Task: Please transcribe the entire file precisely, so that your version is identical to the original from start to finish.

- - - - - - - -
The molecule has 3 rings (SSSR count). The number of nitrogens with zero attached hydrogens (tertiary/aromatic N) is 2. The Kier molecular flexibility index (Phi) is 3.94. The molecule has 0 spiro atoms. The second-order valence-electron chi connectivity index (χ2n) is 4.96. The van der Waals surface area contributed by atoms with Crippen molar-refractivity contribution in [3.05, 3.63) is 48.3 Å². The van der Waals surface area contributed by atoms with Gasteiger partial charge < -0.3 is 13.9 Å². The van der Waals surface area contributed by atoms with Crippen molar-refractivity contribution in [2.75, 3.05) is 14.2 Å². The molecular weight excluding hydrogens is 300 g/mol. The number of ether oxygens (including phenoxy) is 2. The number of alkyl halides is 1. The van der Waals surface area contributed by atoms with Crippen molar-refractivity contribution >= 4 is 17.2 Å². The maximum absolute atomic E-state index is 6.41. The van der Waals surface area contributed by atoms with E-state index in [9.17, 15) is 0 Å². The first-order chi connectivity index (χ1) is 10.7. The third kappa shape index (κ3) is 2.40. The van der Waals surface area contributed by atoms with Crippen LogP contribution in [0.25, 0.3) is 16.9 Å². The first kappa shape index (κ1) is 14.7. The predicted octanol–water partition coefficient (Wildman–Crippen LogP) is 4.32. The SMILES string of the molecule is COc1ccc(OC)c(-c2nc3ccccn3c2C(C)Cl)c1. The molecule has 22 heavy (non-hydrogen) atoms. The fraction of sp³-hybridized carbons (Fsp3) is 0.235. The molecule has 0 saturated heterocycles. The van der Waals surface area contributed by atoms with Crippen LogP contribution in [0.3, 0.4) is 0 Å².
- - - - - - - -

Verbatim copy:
The molecule has 3 rings (SSSR count). The number of nitrogens with zero attached hydrogens (tertiary/aromatic N) is 2. The Kier molecular flexibility index (Phi) is 3.94. The molecule has 0 spiro atoms. The second-order valence-electron chi connectivity index (χ2n) is 4.96. The van der Waals surface area contributed by atoms with Crippen molar-refractivity contribution in [3.05, 3.63) is 48.3 Å². The van der Waals surface area contributed by atoms with Gasteiger partial charge < -0.3 is 13.9 Å². The van der Waals surface area contributed by atoms with Crippen molar-refractivity contribution in [2.75, 3.05) is 14.2 Å². The molecular weight excluding hydrogens is 300 g/mol. The number of ether oxygens (including phenoxy) is 2. The number of alkyl halides is 1. The van der Waals surface area contributed by atoms with Crippen molar-refractivity contribution >= 4 is 17.2 Å². The maximum absolute atomic E-state index is 6.41. The van der Waals surface area contributed by atoms with E-state index in [9.17, 15) is 0 Å². The first-order chi connectivity index (χ1) is 10.7. The third kappa shape index (κ3) is 2.40. The van der Waals surface area contributed by atoms with Crippen LogP contribution in [0.25, 0.3) is 16.9 Å². The first kappa shape index (κ1) is 14.7. The predicted octanol–water partition coefficient (Wildman–Crippen LogP) is 4.32. The SMILES string of the molecule is COc1ccc(OC)c(-c2nc3ccccn3c2C(C)Cl)c1. The molecule has 22 heavy (non-hydrogen) atoms. The fraction of sp³-hybridized carbons (Fsp3) is 0.235. The molecule has 0 saturated heterocycles. The van der Waals surface area contributed by atoms with Crippen LogP contribution in [0.3, 0.4) is 0 Å².